Satire in The Adventures of Huckleberry Finn
Many authors use satire to discuss issues in society that they have opinions on. These authors express their opinions by mocking the issues in a subtle way in their writing. Throughout The Adventures of Huckleberry Finn, Mark Twain satirizes many societal elements. Three of these issues include the institution of slavery, organized religion, and education.
By satirizing slavery and the prejudice placed against blacks in Huck's society, Twain takes a stance against these institutions. There are many situations throughout the novel that mock slavery in different ways. Miss Watson's telling Huck to "pray every day," (10) yet she owned a slave "named Jim" (4). Miss Watson is portrayed as a good, Christian woman with high morals, yet she owns a slave. Twain uses this hypocrisy to show that many Southern people were going against their own ideas of Christianity, by owning slaves. The prejudice against black people is further mocked by the introduction of Huck's racist and alcoholic father. Pap becomes so outraged when he finds out that a free slave can "vote when he was at home," even though the free slave is smarter than him and a "p'fessor in a college," that he asks what the country is "a-coming to" (27). Pap does not care that the black man is more intelligent than him, he only sees that he is black, and he does not agree with the fact that the man is allowed to vote. Pap's outrage further emphasizes Twain's satirizing of the prejudice placed against black people during that time period. Twain's mocking of the southern pro-slavery whites reflects his own anti-slavery opinions.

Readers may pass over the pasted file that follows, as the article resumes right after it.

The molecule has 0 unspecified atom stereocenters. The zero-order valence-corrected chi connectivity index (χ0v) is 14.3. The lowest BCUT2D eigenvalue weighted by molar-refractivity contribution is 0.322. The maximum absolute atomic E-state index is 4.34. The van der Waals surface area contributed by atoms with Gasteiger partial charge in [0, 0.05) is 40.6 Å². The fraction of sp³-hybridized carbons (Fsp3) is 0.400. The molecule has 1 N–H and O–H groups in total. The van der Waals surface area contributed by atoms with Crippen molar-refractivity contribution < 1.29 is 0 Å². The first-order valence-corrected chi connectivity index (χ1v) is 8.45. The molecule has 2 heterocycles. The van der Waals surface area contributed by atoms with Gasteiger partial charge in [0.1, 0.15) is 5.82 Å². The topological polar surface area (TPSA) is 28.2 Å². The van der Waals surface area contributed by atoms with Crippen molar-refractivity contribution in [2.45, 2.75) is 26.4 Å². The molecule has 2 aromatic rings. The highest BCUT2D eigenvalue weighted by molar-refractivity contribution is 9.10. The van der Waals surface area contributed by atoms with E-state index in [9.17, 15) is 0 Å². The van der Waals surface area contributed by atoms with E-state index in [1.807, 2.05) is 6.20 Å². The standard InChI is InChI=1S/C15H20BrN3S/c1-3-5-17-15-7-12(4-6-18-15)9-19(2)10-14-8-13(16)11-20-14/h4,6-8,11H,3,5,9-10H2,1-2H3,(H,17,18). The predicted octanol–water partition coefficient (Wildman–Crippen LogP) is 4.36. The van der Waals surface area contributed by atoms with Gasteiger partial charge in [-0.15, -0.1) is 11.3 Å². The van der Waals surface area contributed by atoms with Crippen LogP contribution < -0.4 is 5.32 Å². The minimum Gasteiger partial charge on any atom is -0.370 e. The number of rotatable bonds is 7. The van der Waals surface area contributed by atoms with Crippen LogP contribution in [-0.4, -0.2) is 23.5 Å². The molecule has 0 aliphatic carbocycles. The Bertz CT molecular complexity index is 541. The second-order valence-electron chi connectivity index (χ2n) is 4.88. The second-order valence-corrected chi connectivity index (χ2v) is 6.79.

Twain's own ideas are represented through his satirizing the church and organized religion. Miss Watson, Huck's guardian, was a devoted Christian, and she tried to teach him the ways of Christianity. Miss Watson told Huck to "pray every day" (10) and he tied to pray for fishing "hooks three or four times," (11) but he never gets them, so he...
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